So here’s how the story goes… I got connected to a young man from my hometown through social media. We started talking about life in Portland and somewhat out of the blue he said, “To be truthful I’m not very religious, but maybe I’ll come check your church out sometime.” My gut reaction was, “No! This is a bad idea! If you come, you’ll think the Christian church is dull, old, kinda boring, and maybe even pretentious.” What I actually said was, “You are more than welcome to come visit anytime. And it’s a pretty progressive church. But I’ll be honest- we don’t have a lot to offer young adults…”
The thing is, this interaction has sparked a lot of serious reflection.
Here are 5 thoughts on this experience:
- I have a desire for people to have a positive experience of church. I’ve talked with enough young adults who have had terrible experiences in the church or with church leadership, and I hope to change that. I want the Church of Jesus Christ to be for others what it has been for me: safe, welcoming, grace-filled, loving, challenging, supportive, and comforting.
- A church cannot be everything to everyone. The church I serve is in a suburban area of Portland. We have a number of older adults who have been an important part of the church for a long time. We also have a number of families with children and youth. We are open to trying new things and discerning where and how God is calling us. But we can’t serve every age group and every demographic well; we aren’t that big, and I think it’s important to be honest about who we are. We won’t be a “destination church” for every person.
- Having a young pastor is not enough. People do want to walk into a church and make a connection with someone, and it’s really nice when it’s someone to whom they can relate. I think there is a myth out there that a young pastor will suddenly attract all young adults in the community and draw them into the church. Of course, it doesn’t work that way. I have certainly made friends with a small number of young adults, but I also serve (and happen to really like) our older members as well. Part of my call at this time is to minister to and with the people we have, and on Sunday mornings that means I get to hang out with a lot of people who are almost old enough to be my grandparents.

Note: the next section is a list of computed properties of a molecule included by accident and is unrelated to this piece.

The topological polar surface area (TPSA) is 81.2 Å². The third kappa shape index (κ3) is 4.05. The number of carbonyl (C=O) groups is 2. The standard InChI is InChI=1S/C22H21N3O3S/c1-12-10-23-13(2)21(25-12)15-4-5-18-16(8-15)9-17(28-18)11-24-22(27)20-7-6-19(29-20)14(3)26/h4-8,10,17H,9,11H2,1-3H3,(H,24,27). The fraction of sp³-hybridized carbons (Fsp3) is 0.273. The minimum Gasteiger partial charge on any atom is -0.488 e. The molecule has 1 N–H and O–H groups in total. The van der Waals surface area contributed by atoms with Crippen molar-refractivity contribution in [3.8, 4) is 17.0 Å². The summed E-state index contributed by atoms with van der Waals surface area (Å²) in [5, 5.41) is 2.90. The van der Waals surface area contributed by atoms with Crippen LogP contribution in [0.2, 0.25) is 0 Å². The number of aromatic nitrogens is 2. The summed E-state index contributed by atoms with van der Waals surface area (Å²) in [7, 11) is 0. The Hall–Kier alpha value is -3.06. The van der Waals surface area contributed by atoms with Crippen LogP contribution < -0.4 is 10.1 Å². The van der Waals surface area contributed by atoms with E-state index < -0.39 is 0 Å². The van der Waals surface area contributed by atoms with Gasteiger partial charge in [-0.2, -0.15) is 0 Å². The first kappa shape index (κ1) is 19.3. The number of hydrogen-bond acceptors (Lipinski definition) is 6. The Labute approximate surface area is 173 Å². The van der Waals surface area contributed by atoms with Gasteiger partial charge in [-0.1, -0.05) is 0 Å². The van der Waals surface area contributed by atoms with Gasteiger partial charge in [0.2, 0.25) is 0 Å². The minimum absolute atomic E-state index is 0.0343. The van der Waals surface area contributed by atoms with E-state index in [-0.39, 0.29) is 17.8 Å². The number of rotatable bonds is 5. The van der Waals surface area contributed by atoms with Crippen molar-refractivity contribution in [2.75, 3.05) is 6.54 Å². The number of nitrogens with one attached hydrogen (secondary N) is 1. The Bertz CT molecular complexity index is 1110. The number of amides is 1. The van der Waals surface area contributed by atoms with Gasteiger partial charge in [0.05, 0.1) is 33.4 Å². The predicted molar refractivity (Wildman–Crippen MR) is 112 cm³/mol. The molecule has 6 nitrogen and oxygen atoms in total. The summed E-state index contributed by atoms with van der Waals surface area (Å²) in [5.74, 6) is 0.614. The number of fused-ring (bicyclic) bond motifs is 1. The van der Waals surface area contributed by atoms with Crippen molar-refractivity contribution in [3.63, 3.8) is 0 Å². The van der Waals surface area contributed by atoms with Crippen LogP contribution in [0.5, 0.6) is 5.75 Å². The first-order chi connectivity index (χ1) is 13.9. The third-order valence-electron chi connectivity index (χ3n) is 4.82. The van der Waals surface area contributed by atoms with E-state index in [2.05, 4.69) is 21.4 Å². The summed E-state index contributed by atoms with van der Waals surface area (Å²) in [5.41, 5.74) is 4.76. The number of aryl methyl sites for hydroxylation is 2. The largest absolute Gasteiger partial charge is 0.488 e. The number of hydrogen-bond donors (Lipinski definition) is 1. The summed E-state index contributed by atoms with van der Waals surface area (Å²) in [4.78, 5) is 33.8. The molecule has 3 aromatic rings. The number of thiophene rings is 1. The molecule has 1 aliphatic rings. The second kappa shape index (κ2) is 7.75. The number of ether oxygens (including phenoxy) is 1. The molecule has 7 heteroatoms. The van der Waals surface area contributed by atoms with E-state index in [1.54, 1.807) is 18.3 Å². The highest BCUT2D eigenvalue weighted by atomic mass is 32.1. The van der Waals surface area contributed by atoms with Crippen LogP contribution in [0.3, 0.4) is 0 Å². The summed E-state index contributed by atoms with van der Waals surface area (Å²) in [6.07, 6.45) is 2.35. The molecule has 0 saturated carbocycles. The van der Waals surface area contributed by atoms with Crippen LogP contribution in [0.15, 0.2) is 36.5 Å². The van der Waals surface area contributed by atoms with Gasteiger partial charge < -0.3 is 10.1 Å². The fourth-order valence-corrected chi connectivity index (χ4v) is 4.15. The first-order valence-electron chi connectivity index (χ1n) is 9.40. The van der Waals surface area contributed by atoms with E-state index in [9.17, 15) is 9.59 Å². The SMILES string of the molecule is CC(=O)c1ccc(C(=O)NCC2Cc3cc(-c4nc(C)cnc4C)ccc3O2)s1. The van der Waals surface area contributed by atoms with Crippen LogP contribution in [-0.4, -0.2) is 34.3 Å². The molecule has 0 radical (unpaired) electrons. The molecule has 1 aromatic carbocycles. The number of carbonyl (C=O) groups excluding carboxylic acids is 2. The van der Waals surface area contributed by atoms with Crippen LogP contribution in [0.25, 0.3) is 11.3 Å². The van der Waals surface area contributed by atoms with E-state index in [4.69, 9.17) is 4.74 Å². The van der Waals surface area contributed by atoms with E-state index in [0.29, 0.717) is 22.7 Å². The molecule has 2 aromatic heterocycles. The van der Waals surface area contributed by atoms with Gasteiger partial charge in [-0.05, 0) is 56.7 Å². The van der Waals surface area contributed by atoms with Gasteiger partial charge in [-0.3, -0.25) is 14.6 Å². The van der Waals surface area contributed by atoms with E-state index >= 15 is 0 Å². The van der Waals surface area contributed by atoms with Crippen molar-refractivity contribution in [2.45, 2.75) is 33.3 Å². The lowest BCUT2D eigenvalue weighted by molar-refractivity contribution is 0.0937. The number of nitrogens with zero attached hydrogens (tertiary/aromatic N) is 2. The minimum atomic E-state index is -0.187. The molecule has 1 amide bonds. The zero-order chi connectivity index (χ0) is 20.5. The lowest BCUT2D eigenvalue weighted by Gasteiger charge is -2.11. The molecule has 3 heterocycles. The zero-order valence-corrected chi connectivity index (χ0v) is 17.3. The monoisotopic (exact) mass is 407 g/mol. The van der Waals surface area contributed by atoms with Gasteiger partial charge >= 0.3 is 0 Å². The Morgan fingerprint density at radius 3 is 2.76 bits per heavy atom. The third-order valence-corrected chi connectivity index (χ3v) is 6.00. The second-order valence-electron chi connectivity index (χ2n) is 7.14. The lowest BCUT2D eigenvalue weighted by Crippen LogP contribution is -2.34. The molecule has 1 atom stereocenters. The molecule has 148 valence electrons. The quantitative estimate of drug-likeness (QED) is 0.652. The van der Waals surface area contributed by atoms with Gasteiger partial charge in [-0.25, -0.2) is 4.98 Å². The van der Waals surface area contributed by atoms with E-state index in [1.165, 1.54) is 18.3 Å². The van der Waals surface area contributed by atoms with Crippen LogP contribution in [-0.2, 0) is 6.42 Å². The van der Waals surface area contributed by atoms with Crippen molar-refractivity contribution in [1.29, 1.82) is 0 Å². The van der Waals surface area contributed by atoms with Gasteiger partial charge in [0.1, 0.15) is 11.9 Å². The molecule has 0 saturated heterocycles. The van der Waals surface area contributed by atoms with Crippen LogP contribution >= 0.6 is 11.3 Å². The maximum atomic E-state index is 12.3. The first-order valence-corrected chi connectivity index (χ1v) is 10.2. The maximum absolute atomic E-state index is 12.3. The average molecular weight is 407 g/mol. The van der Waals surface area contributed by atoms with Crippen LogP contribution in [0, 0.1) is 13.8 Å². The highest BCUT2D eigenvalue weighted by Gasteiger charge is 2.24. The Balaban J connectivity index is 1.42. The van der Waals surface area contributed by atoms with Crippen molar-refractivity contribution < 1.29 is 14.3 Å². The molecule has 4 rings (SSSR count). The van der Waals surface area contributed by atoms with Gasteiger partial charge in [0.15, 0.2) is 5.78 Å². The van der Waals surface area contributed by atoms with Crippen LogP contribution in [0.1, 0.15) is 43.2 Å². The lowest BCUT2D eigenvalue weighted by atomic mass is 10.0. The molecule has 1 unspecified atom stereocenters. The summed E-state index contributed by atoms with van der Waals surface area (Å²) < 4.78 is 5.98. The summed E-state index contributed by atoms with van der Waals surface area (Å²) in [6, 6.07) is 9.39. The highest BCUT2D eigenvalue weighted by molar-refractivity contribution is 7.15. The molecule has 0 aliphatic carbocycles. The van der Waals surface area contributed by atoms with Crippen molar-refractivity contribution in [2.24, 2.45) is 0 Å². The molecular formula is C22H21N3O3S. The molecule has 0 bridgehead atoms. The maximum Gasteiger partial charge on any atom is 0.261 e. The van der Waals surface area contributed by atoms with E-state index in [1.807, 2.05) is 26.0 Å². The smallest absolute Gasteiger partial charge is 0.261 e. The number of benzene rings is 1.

- We do need to think seriously about the “Nones” (people who claim no religious affiliation). How do we minister to people who have no experience in the church? How do we (as a local church, regional body, and national denomination) take seriously the call to include everyone? How can we effectively minister to “our people,” serve those in our immediate neighborhoods, and create safe and inviting spaces for people “outside” the church??? I have more questions than answers on this one.
- Our church is actually not dull, old, boring, or pretentious. We certainly aren’t perfect. But we are, at the same time, honoring traditions and trying new things. We are serving our community in new ways, reaching out to those who may need food, clothing, shelter, care, comfort, and/or a friend. We experiment with a variety of music. We care about our children and youth. We care about our older members. We care about each other. We pray for one another. We show signs of vibrancy, life, honesty, and humility… and I need to remember that.
I wonder if I should have been delighted over the fact that a young adult who isn’t religious was willing to take a risk and come check out our church. I wonder if I should have kept my mouth shut.
Thankfully, I did take a deep breath and follow my initial comment with, “We do have a new Sunday evening service at 6:08 p.m. There are a few young adults there. And some of us go out for beer afterwards.”
Thanks be to God for being present in all of our moments!